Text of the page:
“As G K Chesterton said – we don’t read fairy stories to learn that dragons are real. We read them to learn that dragons can be defeated.”

Poet, Tony Walsh says:

“As a poet, a writer, an artist of any kind, ultimately it’s all about storytelling, isn’t it; the creation of something that connects with another human being and touches them or shapes them in some way. As someone from a very ordinary, working-class background myself and having worked with a huge variety of people, organisations and communities; celebrating and encouraging the extraordinary stories of ordinary people is a big part of what I try and do.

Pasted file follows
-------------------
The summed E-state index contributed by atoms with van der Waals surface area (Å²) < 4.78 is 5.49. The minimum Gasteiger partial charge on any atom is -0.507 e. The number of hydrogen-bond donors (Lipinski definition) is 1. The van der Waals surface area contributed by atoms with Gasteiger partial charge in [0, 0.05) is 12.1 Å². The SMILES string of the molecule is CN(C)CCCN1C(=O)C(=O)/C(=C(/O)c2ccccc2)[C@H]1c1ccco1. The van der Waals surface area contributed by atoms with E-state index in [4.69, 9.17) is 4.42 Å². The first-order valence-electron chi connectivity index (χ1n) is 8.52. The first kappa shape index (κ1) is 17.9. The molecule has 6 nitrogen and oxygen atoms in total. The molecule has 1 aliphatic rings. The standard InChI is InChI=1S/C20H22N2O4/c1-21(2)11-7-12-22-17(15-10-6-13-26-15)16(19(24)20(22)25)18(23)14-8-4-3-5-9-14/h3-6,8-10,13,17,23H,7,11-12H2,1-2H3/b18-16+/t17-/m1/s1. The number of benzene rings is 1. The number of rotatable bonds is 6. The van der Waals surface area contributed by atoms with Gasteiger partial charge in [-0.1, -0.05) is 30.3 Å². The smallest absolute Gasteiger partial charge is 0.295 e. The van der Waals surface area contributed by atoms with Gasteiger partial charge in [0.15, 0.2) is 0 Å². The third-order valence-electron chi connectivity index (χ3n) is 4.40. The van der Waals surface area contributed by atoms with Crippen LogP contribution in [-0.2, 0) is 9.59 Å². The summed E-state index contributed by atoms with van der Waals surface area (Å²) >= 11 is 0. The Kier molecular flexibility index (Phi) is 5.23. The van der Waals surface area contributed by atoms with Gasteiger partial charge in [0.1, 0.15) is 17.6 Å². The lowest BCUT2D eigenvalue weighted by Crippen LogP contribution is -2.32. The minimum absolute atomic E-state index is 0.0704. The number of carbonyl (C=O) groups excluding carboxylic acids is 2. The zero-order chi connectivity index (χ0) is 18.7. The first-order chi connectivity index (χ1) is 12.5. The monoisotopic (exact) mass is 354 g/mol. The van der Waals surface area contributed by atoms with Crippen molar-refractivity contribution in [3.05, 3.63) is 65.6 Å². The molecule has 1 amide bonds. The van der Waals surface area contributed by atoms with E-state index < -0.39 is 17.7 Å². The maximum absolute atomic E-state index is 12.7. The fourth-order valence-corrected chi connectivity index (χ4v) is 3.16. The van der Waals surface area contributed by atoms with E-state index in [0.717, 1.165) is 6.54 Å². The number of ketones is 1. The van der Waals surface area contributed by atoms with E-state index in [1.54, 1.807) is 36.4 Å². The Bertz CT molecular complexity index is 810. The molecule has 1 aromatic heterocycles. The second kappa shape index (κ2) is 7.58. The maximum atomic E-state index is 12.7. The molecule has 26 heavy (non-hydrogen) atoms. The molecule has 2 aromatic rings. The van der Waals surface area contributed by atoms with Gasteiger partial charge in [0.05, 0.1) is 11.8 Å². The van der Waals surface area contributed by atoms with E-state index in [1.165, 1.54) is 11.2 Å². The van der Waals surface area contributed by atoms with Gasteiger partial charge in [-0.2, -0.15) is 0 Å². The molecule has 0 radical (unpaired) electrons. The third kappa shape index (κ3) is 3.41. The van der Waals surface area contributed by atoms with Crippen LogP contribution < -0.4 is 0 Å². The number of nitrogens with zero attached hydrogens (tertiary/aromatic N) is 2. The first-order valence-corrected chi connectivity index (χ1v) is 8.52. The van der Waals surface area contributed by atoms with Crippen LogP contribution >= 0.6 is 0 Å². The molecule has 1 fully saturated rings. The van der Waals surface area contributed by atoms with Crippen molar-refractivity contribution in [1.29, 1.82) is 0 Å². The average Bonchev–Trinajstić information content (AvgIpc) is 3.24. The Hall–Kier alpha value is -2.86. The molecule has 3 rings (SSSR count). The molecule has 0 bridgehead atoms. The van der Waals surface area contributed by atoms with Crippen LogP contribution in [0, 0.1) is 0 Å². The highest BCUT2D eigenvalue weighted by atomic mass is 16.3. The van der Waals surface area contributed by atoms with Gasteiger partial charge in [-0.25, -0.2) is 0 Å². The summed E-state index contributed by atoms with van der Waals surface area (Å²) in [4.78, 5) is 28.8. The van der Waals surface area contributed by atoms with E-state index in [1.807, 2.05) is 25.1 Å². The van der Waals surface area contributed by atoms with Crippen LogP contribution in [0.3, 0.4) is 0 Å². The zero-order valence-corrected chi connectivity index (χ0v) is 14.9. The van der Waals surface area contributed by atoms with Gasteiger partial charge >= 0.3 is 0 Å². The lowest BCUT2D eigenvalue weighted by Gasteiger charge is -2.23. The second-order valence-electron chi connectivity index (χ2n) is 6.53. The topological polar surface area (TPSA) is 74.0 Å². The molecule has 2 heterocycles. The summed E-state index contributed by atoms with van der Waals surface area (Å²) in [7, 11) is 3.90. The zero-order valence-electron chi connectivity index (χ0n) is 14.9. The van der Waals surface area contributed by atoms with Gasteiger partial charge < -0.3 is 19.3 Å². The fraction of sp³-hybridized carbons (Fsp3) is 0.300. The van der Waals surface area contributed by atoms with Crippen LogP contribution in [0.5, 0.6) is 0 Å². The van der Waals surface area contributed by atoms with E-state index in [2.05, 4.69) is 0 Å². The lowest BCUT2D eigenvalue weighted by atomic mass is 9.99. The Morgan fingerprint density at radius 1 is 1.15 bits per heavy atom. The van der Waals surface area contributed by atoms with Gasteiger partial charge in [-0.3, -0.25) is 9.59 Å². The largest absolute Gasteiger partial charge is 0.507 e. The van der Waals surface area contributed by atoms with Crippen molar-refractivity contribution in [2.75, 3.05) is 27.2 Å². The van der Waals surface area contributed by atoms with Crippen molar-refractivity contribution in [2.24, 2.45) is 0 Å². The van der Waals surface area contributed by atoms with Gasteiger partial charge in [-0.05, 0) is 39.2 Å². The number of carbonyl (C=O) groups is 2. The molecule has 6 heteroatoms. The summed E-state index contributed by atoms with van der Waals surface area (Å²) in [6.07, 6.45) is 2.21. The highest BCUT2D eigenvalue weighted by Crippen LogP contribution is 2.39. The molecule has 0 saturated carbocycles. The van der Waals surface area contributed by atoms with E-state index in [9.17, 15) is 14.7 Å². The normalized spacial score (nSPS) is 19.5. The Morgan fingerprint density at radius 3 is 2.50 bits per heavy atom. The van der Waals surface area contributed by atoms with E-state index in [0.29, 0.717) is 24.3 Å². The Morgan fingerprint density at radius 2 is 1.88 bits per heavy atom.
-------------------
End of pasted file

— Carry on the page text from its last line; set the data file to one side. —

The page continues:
“I’m a firm believer that becoming involved in the arts can be not only life enhancing, not just life changing, it can actually be life-saving on occasions too. It strikes me therefore that as artists and as foster carers, in some ways we’re in the same business: that of reaching out and touching people. Enhancing lives, changing lives, saving them, even. There are some amazing stories from the many quietly inspirational children and young people in foster care out there and we’d love to read them. Find a pen. Write down yours. Share it with pride. Storytelling: it’s what we do.”

Author, Cathy Cassidy says:

“We are all made of stories, but writing those stories down gives us the chance to be seen, to be heard, to take ownership of our own lives and shape the way they unfold. Writing, whether it’s inspired by fact or purely fiction, is our way at getting to the heart of things, the truth of things… and that’s kind of awesome!”